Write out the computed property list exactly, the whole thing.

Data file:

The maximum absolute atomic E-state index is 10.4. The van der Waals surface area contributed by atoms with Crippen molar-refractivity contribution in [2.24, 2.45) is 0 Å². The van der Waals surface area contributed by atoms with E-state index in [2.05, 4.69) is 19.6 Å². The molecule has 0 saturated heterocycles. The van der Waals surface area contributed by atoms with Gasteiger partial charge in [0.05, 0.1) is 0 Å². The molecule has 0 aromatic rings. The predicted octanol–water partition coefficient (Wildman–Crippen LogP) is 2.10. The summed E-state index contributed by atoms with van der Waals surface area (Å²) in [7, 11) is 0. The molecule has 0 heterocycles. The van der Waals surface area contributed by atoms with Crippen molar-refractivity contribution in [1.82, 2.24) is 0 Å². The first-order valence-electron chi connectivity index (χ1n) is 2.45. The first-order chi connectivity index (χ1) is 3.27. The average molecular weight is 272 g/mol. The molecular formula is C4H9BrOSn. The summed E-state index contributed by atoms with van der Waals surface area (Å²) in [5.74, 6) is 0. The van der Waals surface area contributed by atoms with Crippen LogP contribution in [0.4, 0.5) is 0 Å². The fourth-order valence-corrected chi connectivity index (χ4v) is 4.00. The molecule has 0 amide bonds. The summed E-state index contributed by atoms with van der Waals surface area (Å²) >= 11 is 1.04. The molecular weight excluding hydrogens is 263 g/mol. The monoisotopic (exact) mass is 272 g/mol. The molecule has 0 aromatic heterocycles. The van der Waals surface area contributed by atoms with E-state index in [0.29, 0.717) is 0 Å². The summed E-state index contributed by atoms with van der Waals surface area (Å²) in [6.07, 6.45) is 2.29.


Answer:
The maximum absolute atomic E-state index is 10.4. The van der Waals surface area contributed by atoms with Crippen molar-refractivity contribution in [2.24, 2.45) is 0 Å². The van der Waals surface area contributed by atoms with E-state index in [2.05, 4.69) is 19.6 Å². The molecule has 0 saturated heterocycles. The van der Waals surface area contributed by atoms with Gasteiger partial charge in [0.05, 0.1) is 0 Å². The molecule has 0 aromatic rings. The predicted octanol–water partition coefficient (Wildman–Crippen LogP) is 2.10. The summed E-state index contributed by atoms with van der Waals surface area (Å²) in [7, 11) is 0. The molecule has 0 heterocycles. The van der Waals surface area contributed by atoms with Crippen molar-refractivity contribution in [1.82, 2.24) is 0 Å². The first-order valence-electron chi connectivity index (χ1n) is 2.45. The first-order chi connectivity index (χ1) is 3.27. The average molecular weight is 272 g/mol. The molecular formula is C4H9BrOSn. The summed E-state index contributed by atoms with van der Waals surface area (Å²) in [5.74, 6) is 0. The van der Waals surface area contributed by atoms with Crippen LogP contribution in [0.4, 0.5) is 0 Å². The fourth-order valence-corrected chi connectivity index (χ4v) is 4.00. The molecule has 0 amide bonds. The summed E-state index contributed by atoms with van der Waals surface area (Å²) >= 11 is 1.04. The molecular weight excluding hydrogens is 263 g/mol. The monoisotopic (exact) mass is 272 g/mol. The molecule has 0 aromatic heterocycles. The van der Waals surface area contributed by atoms with E-state index in [0.29, 0.717) is 0 Å². The summed E-state index contributed by atoms with van der Waals surface area (Å²) in [6.07, 6.45) is 2.29.